"A puppy? Did somebody bring their dog? Is it Mr. Tilton?" Grace's old neighbor, who got his blood sugar tested regularly, had a rescue greyhound that came in with him.
"NO. Oh, Gracie! This may be the guy for you," Ginny whispered, as they got closer to the front office.
"Ah, not again, Ginny! You are NOT fixing me up with a patient. I'm not interested. I'm. Just. Not. And you know it." Grace had made no secret about her disinterest in men since (as they called it in the office) The Blake Incident.
"Gracie, this is the best-looking man we've ever treated. Well, except he's looking a little green right now. And we think he might throw up in the waiting room. But he's so--his hair--his skin, even a little green-- He's not from Grabill, that's for sure, we think might be Italian -- Gracie, just look." Ginny turned her around and finally shut up.
Grace looked through the glass, into the square, chair-ringed space, with its kid's books and toys in one corner, the rack with magazines in another, the big ottoman in the middle, the window to the parking lot right across from her.
He sat below the window, very still, hands on thighs. He must be very tall, Grace thought; the chair looked too small for him--his legs, in faded jeans, stretched out towards the ottoman. He had curly black hair, big, loose curls that hadn't seen a brush anytime today. His skin--greenness aside--was a gorgeous mocha color, somewhere between golden and brown, a contrast to the white golf shirt that may have been slept in. He might have been asleep. Or about to throw up.
And Ginny was right. He was one handsome man.

Wednesday, June 3, 2009

About, Time and Grace--The Beach (A fragment 2)

Just a little conversation between two people who I keep hearing in my head.

Beck stood up, still holding Grace's hand.

"Let's walk," he said, heading north, away from the park.

They wandered closer to the water, where the firmer sand made it easier to walk. Beck was barefooted; Grace wore thin flop-flops, and neither cared when the small waves washed over their feet.

Ahead of them was just the slightly rolling lake, the brightening sky, and somewhere, Canada.

"Grace, look!" he said, pointing up and slightly east.

"A seagull? It's awfully big--we don't usually see them that big--" Beck cut her off.

"Not a seagull, it's a bald eagle," he said. "See the curved wings, and the way the tail fans out? And its head is a little lighter color than the body?"

"Oh my God! Are you sure?" Grace twisted around, following the bird's flight as it headed towards the sunrise, following the lake shore. "I've never seen the wild, anyway. Wow. Wish I had my camera--it's beautiful, so graceful."

"They are." Beck pulled Grace along, out towards the very tip of the point, the farthest away from the resorts and the rides and crowd. It was even quieter here, and a stand of trees behind them hid the development from their sight.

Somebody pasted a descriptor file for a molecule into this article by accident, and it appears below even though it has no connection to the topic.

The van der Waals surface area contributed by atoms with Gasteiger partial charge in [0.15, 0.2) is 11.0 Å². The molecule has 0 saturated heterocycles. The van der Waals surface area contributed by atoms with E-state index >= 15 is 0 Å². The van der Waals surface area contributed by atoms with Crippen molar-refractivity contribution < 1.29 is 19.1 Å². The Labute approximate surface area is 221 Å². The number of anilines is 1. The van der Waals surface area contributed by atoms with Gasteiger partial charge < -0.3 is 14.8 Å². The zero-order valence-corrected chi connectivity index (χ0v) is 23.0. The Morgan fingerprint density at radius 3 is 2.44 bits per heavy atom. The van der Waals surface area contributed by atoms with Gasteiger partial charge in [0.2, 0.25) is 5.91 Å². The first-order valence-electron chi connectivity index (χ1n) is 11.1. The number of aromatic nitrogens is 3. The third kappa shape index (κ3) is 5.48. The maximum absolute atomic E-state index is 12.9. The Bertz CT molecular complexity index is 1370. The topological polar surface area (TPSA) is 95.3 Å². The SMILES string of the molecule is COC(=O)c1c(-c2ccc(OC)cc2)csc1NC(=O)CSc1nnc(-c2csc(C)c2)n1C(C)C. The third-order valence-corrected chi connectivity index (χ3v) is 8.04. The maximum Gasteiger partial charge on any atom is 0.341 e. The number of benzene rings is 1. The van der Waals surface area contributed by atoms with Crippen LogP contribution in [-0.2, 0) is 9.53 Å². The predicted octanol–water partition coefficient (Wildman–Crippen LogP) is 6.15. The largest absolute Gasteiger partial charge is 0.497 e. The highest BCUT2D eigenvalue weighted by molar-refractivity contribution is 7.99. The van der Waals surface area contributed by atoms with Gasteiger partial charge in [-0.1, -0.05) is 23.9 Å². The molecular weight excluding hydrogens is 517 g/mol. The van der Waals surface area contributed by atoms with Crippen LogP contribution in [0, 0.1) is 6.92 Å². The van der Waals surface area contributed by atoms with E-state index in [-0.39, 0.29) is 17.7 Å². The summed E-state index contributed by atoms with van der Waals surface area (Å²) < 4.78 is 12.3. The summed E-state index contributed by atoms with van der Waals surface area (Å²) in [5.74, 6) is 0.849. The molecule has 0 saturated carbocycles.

"I love it here," he said. The breeze picked up, ruffling his black curls, blowing Grace's brown bob around. She smiled at him.

"Me, too. I love Lake Erie. Better than all the little lakes in northern Indiana. Don't tell anybody at home that."

"Secret's safe," he said, grinning at her.

"Beck, can I ask you about, um, your, ah..." Grace hesitated.

"My what? Family?"

"Oh. No. Not ye--not that. No, about your--eyes. I mean, I love them, but they're just so--different. Beautiful, but--strange. Sorry. I don't mean that in a bad way. I've just never seen anyone with two different color eyes. Only--" Grace stopped, feeling like she was bungling what could have been just a simple question.

"Only what?"

She looked down. "Well, I did see a, a dog once, a Alaskan husky, with two different color eyes."

Beck laughed. "No, I'm not a canine. And I know it's kind of freaky. But not unheard of. Runs in my family, actually. My twin sister has them too, except hers are a bright blue and a darker gray."

"Your twin?"

Tuesday, June 2, 2009

About, Time and Grace--The Beach (A fragment)

Just part of a story about some people who I can't get out of my head.

It was the time of early morning when to the north and west the lake and sky ran together but to the east came morning.

The lake was as calm and quiet as it would be all day. Later the wind would kick up and the little whitecaps would break on the beach in a quick rhythm, but right all he could hear was a single gull crying from the distance.

The sand was cool under his fingers and he leaned back on his elbows, breathing slowly, watching the sun turn the sky in to something new. It was easy to imagine, here on the beach so early, that Cedar Point was still marsh and woods and wild animals. Even if it hadn't been that for a very long time.

He didn't hear her as she walked across the sand; only when she knelt behind him and put her hands on his shoulders, saying, "Hi," softly in his ear, only then did he smile and feel the day really begin.

"Hey," he said, and reached up to take her hand and turned around to look at her.

As she looked into his eyes--one so softly green, the other gray as the lake--she too smiled, even as she looked at him and wondered, once again, just where the hell this beautiful man had come from.

Because he sure wasn't from Ohio.